TSB IT systems have been in meltdown for more than a week; their reputation is now in a similar condition.
Running a crisis communication workshop in Dubai this week the inevitable question arose: What’s the worst type of crisis? To which there is one answer: A crisis that is self-inflicted. If a firm is the victim of a cyber-assault or finds itself in the midst of a terror attack it may well garner some public sympathy and will only be judged harshly if its response is slow or inept. No such luck for TSB, who brought this avalanche upon themselves. Their problems were caused when they attempted to move customer data from Lloyds Banking Group IT systems. TSB split from LBG in 2013 and was sold to Spain’s Banco Sabadell in 2015 for £1.7bn.
TSB’s woes also fit another unlovely paradigm. A crisis is often not caused by an initial event, but by the length of time a crisis continues. If TSB had managed to restore their systems quickly then the reputational damage would likely have been limited. The TSB crisis has now been on-going for seven days and at the time of writing Jaime Guardiola, CEO of Banco Sabadell, admitted customers may not have access to a full service until next week.
The bank’s British boss, Paul Pester, has done a valiant job, he has been visible, has apologised profusely and has said the firm will waive £10m in overdraft fees and no customer will lose out. All to no avail. No amount of clever PR can spin this story. Only when the problem has been fixed can TSB hope to repair its reputation.
Inevitably in such crises, public attention is focussed on senior executives; particularly the CEO. But how does a crisis affect staff who are dealing, day after day, with disgruntled customers? The C-suite may find it rough as they watch their reputations shredded and while some will inevitably lose their jobs, they have a fat salary and a possible pay-off to console them. No such comfort for frontline staff.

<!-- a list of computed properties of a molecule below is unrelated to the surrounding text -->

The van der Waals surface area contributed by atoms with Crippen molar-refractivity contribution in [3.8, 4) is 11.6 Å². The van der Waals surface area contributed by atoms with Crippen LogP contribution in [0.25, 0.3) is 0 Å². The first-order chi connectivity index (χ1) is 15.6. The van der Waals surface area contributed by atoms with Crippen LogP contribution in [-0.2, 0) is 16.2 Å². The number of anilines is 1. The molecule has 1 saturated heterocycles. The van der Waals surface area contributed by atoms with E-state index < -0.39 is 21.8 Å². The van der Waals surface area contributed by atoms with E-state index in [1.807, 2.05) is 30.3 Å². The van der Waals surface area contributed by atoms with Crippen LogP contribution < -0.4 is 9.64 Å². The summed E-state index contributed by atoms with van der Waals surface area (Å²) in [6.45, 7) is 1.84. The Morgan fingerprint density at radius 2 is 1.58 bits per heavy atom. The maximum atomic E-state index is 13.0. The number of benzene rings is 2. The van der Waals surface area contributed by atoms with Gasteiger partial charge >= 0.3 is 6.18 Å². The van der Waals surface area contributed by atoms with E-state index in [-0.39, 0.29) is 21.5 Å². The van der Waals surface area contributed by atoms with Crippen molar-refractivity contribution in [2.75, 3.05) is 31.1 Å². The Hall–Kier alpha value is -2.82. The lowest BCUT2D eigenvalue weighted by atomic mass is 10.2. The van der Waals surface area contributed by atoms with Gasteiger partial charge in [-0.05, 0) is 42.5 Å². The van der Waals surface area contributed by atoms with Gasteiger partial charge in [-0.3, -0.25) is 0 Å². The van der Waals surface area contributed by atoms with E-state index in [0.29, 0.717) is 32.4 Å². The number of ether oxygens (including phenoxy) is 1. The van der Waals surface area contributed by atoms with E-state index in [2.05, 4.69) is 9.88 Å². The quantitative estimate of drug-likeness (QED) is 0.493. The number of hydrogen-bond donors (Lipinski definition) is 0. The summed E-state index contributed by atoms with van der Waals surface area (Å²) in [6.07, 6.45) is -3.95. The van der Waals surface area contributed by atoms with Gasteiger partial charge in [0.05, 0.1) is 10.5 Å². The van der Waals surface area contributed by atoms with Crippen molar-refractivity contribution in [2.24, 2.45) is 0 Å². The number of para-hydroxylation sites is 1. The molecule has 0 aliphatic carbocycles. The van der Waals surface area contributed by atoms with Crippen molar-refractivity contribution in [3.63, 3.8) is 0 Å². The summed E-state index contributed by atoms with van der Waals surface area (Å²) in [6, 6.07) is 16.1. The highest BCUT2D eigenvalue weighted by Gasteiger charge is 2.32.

A TSB manager, speaking to the BBC, said the bank’s problems had caused serious distress to staff as well as customers.
He said: “I am desperate for chief executive Paul Pester to recognise how awful it is in the branches. I’m concerned for my staff. They were in all over the weekend and have all been expected to work from 07:00 until 20:00.
“I have spoken with many other branch managers and there have been multiple staff members breaking down, being sent home physically and emotionally exhausted.”
While angry customers may have little truck with this and might label it special pleading it is the side of a crisis that often goes unreported.
For crisis managers, looking after staff during a major incident must be a priority and it is why internal communications are so important. Customers may be at the company’s throat, but it is staff who will ultimately ride to the rescue. Everything possible must be done to support employees and keep them on-side.
In a final irony the branch manager said staff had been assured for more than a year that TSB’s new IT systems would be spectacular, but in his words: “It’s an absolute joke. Most of the (computer) error messages are in Spanish, which is great if you speak Spanish!”